China media: Philippine shooting row

  • 13 May 2013
  • From the section China
Taiwanese fisherman Hung Shih-cheng's boat is checked by Taiwanese officers at Liuqiu port in Pingtung County
Image caption A 65-year-old Taiwanese fisherman was shot by the Philippines coast guard on Thursday

Media in Taiwan and the mainland back Taipei's 72-hour ultimatum issued to Manila to formally apologise for the killing of a Taiwanese fisherman by the Philippine coast guard on 9 May.

If the Philippines does not formally apologise within 72 hours, Taiwan will send warships and fighter jets to the disputed waters in a "show of military strength", Liberty Times reports.

Taipei's Apple Daily says the Taiwan government must not succumb to public anger. It urges Taiwan to request UN mediation if Manila does not apologise.

Taipei's United Daily News also calls for calm and points out that the Philippine government is more likely to soften its stance once domestic elections are over.

Taipei's Central Daily News backs the Taiwan government's response and says "suffering in silence" for fear of antagonising the US will only mean further international marginalisation for the island.

Hacking attacks on Philippine and Taiwan government websites have also broken out with Taipei calling on Manila to investigate attacks originating from Philippine internet protocol addresses, China Times, Apple Daily and other Taiwan media report.

Calls for Taipei and Beijing to join forces if Manila does not respond to Taipei's "ultimatum" have featured prominently in The Beijing News, Global Times and other mainland media today and over the weekend.

In Global Times, Luo Yuan, a well-known mainland military figure, urges the two sides to "jointly resist foreign aggression" and Manila's "illegal and criminal" shooting.

"The South China Sea will ultimately be formed into a sea of peace when all eight islands and reefs occupied illegally by the Philippines are recovered," he says.

Corruption probe

Mainland media are paying tribute to whistleblowing journalist Luo Changping whose anti-corruption crusade against a powerful official has finally paid off after nearly six months.

Xinhua news agency revealed yesterday that Liu Tienan, deputy head of the National Development and Reform Commission, a top economic planning agency, has been placed under investigation for alleged "grave violations of discipline", without revealing further details. Mr Liu was also head of the National Energy Administration (NEA), an energy regulatory body, until March.

Beijing Youth Daily, Qianjiang Evening News and many newspapers are blasting the NEA for initially vowing to take action against Mr Luo, a deputy editor of Beijing business magazine Caijing, for "slander" after he revealed on his microblog that Mr Liu was under investigation for alleged fraud and impropriety.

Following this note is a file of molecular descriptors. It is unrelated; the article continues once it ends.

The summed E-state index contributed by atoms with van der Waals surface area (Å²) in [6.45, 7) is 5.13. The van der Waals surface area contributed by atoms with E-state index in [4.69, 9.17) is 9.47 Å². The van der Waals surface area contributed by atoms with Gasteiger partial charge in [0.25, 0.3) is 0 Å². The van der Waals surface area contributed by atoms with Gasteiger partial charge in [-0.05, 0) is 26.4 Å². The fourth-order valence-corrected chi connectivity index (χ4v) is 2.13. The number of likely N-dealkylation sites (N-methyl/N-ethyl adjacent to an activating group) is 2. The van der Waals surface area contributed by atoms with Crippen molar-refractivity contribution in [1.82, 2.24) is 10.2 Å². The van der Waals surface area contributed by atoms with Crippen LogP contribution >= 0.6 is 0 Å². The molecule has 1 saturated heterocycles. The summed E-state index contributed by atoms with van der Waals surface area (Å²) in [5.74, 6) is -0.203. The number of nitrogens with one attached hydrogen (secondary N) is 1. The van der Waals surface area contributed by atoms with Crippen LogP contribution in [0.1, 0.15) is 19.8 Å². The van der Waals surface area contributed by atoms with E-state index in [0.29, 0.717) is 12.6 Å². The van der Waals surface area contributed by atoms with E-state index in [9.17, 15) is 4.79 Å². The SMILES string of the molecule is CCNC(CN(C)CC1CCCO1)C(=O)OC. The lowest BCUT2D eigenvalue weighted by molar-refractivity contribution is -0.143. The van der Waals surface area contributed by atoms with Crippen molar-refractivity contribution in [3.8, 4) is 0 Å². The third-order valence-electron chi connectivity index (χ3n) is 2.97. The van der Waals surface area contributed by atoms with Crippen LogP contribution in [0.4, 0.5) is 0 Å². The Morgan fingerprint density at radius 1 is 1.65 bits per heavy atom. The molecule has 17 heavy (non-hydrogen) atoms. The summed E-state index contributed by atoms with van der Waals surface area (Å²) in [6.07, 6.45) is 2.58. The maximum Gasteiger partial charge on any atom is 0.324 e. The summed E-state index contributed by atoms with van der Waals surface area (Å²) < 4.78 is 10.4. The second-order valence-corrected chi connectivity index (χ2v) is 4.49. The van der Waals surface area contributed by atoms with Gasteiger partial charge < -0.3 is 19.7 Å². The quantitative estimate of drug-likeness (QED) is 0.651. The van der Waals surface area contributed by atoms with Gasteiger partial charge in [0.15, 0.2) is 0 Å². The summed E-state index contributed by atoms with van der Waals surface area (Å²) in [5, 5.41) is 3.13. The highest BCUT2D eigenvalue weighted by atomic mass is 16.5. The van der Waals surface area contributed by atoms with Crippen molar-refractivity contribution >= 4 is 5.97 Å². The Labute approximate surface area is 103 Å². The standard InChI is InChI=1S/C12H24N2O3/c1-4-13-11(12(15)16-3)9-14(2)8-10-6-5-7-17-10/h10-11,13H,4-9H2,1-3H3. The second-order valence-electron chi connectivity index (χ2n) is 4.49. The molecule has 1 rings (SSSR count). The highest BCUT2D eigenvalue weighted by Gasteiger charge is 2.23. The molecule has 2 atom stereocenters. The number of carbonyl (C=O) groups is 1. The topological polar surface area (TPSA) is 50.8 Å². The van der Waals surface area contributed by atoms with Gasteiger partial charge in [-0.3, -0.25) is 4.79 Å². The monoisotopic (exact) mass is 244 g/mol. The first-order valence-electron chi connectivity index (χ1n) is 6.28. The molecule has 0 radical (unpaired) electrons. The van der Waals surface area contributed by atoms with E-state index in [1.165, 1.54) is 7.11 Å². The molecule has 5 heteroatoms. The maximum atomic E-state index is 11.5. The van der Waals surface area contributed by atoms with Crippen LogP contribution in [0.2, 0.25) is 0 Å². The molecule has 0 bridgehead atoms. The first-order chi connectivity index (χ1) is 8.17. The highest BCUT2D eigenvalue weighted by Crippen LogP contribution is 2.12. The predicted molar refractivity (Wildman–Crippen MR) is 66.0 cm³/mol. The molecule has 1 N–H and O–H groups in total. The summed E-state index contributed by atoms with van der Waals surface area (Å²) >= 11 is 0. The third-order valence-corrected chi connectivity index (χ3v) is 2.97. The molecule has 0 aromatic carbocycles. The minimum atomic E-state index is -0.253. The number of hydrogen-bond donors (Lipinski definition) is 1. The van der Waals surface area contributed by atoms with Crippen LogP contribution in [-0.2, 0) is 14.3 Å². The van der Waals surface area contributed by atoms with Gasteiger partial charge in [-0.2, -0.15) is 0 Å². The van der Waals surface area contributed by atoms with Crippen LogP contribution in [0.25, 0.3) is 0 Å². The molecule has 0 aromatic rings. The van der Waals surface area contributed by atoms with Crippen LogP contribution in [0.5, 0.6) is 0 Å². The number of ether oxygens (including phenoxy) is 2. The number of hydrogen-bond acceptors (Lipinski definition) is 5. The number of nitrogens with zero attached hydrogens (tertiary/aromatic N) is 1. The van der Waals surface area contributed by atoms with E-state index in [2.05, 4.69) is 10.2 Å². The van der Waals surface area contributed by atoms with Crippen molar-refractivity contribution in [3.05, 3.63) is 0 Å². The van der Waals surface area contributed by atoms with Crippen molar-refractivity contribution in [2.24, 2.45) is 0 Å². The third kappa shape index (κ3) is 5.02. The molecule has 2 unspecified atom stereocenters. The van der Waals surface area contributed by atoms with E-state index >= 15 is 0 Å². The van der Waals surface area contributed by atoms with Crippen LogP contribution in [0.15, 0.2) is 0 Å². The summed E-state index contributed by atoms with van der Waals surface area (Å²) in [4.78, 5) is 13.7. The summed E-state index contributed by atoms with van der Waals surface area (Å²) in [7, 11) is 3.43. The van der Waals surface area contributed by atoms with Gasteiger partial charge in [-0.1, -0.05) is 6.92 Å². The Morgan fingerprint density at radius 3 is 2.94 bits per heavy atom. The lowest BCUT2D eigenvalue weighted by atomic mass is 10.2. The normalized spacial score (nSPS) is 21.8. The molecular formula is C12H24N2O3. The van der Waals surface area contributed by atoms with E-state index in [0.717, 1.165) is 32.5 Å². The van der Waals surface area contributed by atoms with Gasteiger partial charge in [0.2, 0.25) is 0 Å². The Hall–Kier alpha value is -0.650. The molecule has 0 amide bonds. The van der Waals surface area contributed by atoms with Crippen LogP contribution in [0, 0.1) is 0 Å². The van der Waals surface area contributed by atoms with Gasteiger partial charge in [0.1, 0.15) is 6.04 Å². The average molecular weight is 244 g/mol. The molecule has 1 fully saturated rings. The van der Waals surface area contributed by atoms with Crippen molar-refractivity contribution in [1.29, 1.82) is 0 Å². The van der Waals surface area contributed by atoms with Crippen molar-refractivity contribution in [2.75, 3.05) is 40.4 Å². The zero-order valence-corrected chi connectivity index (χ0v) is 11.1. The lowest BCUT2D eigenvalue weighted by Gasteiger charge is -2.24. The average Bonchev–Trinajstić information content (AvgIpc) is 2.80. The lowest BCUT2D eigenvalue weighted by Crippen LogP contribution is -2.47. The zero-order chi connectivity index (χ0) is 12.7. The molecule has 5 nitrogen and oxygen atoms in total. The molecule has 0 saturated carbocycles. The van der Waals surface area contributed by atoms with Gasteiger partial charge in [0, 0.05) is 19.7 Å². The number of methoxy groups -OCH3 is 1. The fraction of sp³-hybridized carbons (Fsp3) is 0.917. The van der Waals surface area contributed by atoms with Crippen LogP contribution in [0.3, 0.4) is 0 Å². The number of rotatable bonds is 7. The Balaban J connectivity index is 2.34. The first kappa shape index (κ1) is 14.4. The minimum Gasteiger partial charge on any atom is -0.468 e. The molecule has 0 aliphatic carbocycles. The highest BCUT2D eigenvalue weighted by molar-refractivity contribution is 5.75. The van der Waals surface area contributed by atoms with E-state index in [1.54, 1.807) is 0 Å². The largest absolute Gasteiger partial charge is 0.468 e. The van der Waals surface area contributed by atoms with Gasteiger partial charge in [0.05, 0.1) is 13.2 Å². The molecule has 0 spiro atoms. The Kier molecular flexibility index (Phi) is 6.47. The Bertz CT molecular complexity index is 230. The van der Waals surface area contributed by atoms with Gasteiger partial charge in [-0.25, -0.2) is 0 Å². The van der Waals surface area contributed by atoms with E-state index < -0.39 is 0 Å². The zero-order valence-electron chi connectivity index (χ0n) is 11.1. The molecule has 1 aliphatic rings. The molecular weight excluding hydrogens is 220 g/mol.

Southern Metropolis Daily hails the turnaround in the case as a victory for the "common people", while a bilingual editorial by Global Times sees it as a triumph for the Chinese internet.

Anger over quake coverage

In other news, Hong Kong media are flagging up widespread discontent among mainland internet users over official media coverage of yesterday's commemoration of the fifth anniversary of the Wenchuan earthquake in Sichuan in 2008.

Over the weekend and today, People's Daily Overseas Edition and other official media have been praising reconstruction efforts and economic recovery in the disaster areas as an embodiment of the "spirit of China".

"Every sudden disaster is a test, a baptism and a sublimation of the national spirit... Whenever the earth has shook, the international community has seen China's maturity and rationality forged in the face of disaster," Xinhua commented yesterday.

Hong Kong's Oriental Daily News says many internet users are angry at how most official media have failed to mention how thousands of pupils were crushed to death by shoddily built schools during the earthquake.

Five years on, some internet users are also questioning why builders and officials have yet to be punished for the "tofu-dreg" schools, the newspaper adds.

Hong Kong's Apple Daily says some parents who have campaigned for an inquiry into the deaths of their children in collapsed school buildings were held under house arrest or barred entry to mourning sites over the weekend.

Finally, Hong Kong's Ming Pao decries how mainland authorities have reportedly imposed a gag order on universities to avoid seven taboo topics in their curriculum.

The topics include the previous mistakes of the Communist Party, the rich and powerful in society, civil rights, civil society, universal values, press freedom and judicial independence.

"Although this has not been confirmed officially, related news has become a sensitive taboo word on microblogs, which can only be worrying," it comments.

BBC Monitoring reports and analyses news from TV, radio, web and print media around the world. For more reports from BBC Monitoring, click here. You can follow BBC Monitoring on Twitter and Facebook.

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